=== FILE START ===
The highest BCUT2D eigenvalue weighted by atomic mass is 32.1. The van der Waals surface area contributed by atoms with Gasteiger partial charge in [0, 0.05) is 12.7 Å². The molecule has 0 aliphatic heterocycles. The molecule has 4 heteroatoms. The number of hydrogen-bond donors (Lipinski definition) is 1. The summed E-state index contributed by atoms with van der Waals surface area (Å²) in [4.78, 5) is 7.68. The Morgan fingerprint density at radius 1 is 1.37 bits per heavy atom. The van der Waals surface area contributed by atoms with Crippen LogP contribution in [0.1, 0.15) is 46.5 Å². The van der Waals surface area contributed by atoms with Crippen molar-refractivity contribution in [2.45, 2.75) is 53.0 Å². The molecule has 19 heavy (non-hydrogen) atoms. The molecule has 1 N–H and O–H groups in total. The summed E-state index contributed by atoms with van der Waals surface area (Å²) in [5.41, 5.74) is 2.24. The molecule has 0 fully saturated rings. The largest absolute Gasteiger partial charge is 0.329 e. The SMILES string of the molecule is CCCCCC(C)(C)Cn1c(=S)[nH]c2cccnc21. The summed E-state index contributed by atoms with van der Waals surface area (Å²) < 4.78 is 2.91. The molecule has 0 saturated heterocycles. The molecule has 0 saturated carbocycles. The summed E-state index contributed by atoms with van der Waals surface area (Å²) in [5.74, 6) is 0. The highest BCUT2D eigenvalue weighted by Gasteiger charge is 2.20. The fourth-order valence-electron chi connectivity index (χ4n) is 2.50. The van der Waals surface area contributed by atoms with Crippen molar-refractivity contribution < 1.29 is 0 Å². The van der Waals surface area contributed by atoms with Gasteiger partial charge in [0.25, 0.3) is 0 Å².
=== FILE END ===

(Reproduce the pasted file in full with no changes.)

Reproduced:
The highest BCUT2D eigenvalue weighted by atomic mass is 32.1. The van der Waals surface area contributed by atoms with Gasteiger partial charge in [0, 0.05) is 12.7 Å². The molecule has 0 aliphatic heterocycles. The molecule has 4 heteroatoms. The number of hydrogen-bond donors (Lipinski definition) is 1. The summed E-state index contributed by atoms with van der Waals surface area (Å²) in [4.78, 5) is 7.68. The Morgan fingerprint density at radius 1 is 1.37 bits per heavy atom. The van der Waals surface area contributed by atoms with Crippen LogP contribution in [0.1, 0.15) is 46.5 Å². The van der Waals surface area contributed by atoms with Crippen molar-refractivity contribution in [2.45, 2.75) is 53.0 Å². The molecule has 19 heavy (non-hydrogen) atoms. The molecule has 1 N–H and O–H groups in total. The summed E-state index contributed by atoms with van der Waals surface area (Å²) in [5.41, 5.74) is 2.24. The molecule has 0 fully saturated rings. The largest absolute Gasteiger partial charge is 0.329 e. The SMILES string of the molecule is CCCCCC(C)(C)Cn1c(=S)[nH]c2cccnc21. The summed E-state index contributed by atoms with van der Waals surface area (Å²) < 4.78 is 2.91. The molecule has 0 saturated heterocycles. The molecule has 0 saturated carbocycles. The summed E-state index contributed by atoms with van der Waals surface area (Å²) in [5.74, 6) is 0. The highest BCUT2D eigenvalue weighted by Gasteiger charge is 2.20. The fourth-order valence-electron chi connectivity index (χ4n) is 2.50. The van der Waals surface area contributed by atoms with Crippen molar-refractivity contribution < 1.29 is 0 Å². The van der Waals surface area contributed by atoms with Gasteiger partial charge in [0.25, 0.3) is 0 Å².